Bruch had been following the NFT space and seen the success of platforms such as NBA Top Shot, where fans could buy and sell video highlights of NBA highlights and digital moments. He thought it was like several years ago with cryptocurrency.
“It reminds me of the early days of crypto trading when it was still extremely fragmented,” Bruch said. “Large corporations, individuals and funds were interested in (crypto), but they didn’t really know how to get involved and didn’t feel comfortable with how they would get involved. Over time, the right infrastructure was built around that for them to be able to participate. I thought there was tremendous opportunity in the NFT ecosystem to build a robust, institutional-style platform that can handle the needs of large corporations and large global (intellectual property).”
He added: “We thought and firmly believe today that NFTs are the next frontier of commerce, they’re the next frontier of community, and it’s just a massive opportunity.”
Besides college sports, RECUR is in talks with brands and companies in the film, entertainment and pop culture industries as well as individual artists and musicians to create NFTs for them. Brach explained RECUR is “blockchain-agnostic,” meaning people who buy NFTs on the platform can take them and sell them on any other third-party platform. In addition, artists, musicians, companies and others that own the intellectual property will receive royalties whenever the NFTs are sold regardless of the platform.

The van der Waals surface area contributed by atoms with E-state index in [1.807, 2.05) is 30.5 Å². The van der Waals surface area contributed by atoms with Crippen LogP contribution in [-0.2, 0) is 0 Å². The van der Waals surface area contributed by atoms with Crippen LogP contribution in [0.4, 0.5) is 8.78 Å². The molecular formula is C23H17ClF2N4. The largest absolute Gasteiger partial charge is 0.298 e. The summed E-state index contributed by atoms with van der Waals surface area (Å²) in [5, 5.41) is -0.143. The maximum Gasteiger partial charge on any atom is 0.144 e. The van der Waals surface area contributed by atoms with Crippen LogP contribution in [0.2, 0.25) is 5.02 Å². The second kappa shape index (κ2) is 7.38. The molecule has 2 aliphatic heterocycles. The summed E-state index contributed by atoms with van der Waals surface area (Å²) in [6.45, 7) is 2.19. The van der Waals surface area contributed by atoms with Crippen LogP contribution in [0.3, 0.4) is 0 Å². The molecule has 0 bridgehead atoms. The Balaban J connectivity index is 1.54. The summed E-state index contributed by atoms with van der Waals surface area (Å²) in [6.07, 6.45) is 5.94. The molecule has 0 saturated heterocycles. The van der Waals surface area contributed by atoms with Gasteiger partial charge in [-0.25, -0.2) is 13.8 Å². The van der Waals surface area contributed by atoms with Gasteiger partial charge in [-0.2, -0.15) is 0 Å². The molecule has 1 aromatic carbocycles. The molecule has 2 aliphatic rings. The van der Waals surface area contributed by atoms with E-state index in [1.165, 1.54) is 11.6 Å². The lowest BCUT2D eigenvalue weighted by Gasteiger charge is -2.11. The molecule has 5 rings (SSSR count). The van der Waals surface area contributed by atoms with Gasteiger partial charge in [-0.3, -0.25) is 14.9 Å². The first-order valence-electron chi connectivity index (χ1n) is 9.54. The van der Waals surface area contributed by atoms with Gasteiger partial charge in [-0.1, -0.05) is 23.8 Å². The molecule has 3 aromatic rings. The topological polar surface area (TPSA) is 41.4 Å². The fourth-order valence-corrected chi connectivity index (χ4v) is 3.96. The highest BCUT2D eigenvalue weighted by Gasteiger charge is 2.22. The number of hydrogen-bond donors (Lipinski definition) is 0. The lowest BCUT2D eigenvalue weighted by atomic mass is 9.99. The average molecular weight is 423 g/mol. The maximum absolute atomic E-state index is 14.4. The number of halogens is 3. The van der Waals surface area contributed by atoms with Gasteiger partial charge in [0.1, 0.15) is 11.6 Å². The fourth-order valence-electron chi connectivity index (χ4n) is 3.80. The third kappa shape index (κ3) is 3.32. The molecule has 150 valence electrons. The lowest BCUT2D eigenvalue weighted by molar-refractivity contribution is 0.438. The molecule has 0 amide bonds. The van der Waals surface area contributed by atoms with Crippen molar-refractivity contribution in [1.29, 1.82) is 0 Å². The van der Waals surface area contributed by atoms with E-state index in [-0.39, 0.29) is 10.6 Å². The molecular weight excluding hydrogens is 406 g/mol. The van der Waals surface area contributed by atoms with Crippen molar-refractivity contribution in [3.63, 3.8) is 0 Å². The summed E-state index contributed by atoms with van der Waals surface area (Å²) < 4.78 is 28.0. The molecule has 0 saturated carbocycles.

During the past few months, NFTs trading for millions of dollars have received widespread attention, But RECUR expects most of the NFTs they are offering to sell for reasonable prices, even a few dollars apiece, to appeal to a wide audience.
“We take a mainstream approach,” Bruch said. “What hits the headlines the most is a $1 million deal here, $69 million deal there. But in reality, the fans of large, global (intellectual property) aren’t coming and spending $1 million. We want to make our price points more accessible, much more in line with perhaps a mobile app purchase that you would make.”
RECUR will use proceeds from the latest round to help consummate licensing deals and broaden its offerings. The company, which currently has 50 employees, is also looking to hire an additional 150 in the next few months. The founders expect the funding from Cohen and Digital will not only help them from a monetary standpoint, but from a strategic standpoint, as well.
This summer, Cohen’s venture capital firm, Point72 Ventures, announced his first cryptocurrency-focused investment, serving as the lead investor in a $21 million funding round for Messari, a cryptocurrency analytics firm. The RECUR co-founders noted that Cohen, an avid art collector, is bullish on cryptocurrency and NFTs.
“Beyond just being a name for money, they are the right partner for us because they really understand the future of where things are headed,” Bruch said. “They understand art, they understand traiding, they understand culture and community. They are the perfect partner for us as we embark on this next step of our journey.”
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Author: Tim Casey, Contributor